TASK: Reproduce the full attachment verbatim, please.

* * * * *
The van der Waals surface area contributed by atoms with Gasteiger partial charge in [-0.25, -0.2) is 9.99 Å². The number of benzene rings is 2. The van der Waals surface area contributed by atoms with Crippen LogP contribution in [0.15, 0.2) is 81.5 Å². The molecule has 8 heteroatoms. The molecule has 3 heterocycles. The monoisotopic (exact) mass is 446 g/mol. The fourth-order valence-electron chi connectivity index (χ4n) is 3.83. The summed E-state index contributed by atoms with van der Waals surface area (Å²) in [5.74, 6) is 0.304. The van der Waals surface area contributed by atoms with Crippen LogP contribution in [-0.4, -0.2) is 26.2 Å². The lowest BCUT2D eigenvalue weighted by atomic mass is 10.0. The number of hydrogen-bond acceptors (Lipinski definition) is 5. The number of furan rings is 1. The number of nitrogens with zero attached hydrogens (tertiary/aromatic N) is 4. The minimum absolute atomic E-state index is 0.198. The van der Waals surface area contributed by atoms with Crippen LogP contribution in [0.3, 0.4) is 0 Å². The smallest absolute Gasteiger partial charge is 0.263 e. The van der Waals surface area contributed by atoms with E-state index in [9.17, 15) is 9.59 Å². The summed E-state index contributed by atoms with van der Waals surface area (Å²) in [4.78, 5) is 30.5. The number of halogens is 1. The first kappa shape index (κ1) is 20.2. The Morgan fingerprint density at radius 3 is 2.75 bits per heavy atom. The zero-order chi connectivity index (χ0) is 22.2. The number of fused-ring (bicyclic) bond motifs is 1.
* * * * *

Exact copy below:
The van der Waals surface area contributed by atoms with Gasteiger partial charge in [-0.25, -0.2) is 9.99 Å². The number of benzene rings is 2. The van der Waals surface area contributed by atoms with Crippen LogP contribution in [0.15, 0.2) is 81.5 Å². The molecule has 8 heteroatoms. The molecule has 3 heterocycles. The monoisotopic (exact) mass is 446 g/mol. The fourth-order valence-electron chi connectivity index (χ4n) is 3.83. The summed E-state index contributed by atoms with van der Waals surface area (Å²) in [5.74, 6) is 0.304. The van der Waals surface area contributed by atoms with Crippen LogP contribution in [-0.4, -0.2) is 26.2 Å². The lowest BCUT2D eigenvalue weighted by atomic mass is 10.0. The number of hydrogen-bond acceptors (Lipinski definition) is 5. The number of furan rings is 1. The number of nitrogens with zero attached hydrogens (tertiary/aromatic N) is 4. The minimum absolute atomic E-state index is 0.198. The van der Waals surface area contributed by atoms with Crippen LogP contribution in [0.3, 0.4) is 0 Å². The smallest absolute Gasteiger partial charge is 0.263 e. The van der Waals surface area contributed by atoms with E-state index in [9.17, 15) is 9.59 Å². The summed E-state index contributed by atoms with van der Waals surface area (Å²) in [4.78, 5) is 30.5. The number of halogens is 1. The first kappa shape index (κ1) is 20.2. The Morgan fingerprint density at radius 3 is 2.75 bits per heavy atom. The zero-order chi connectivity index (χ0) is 22.2. The number of fused-ring (bicyclic) bond motifs is 1.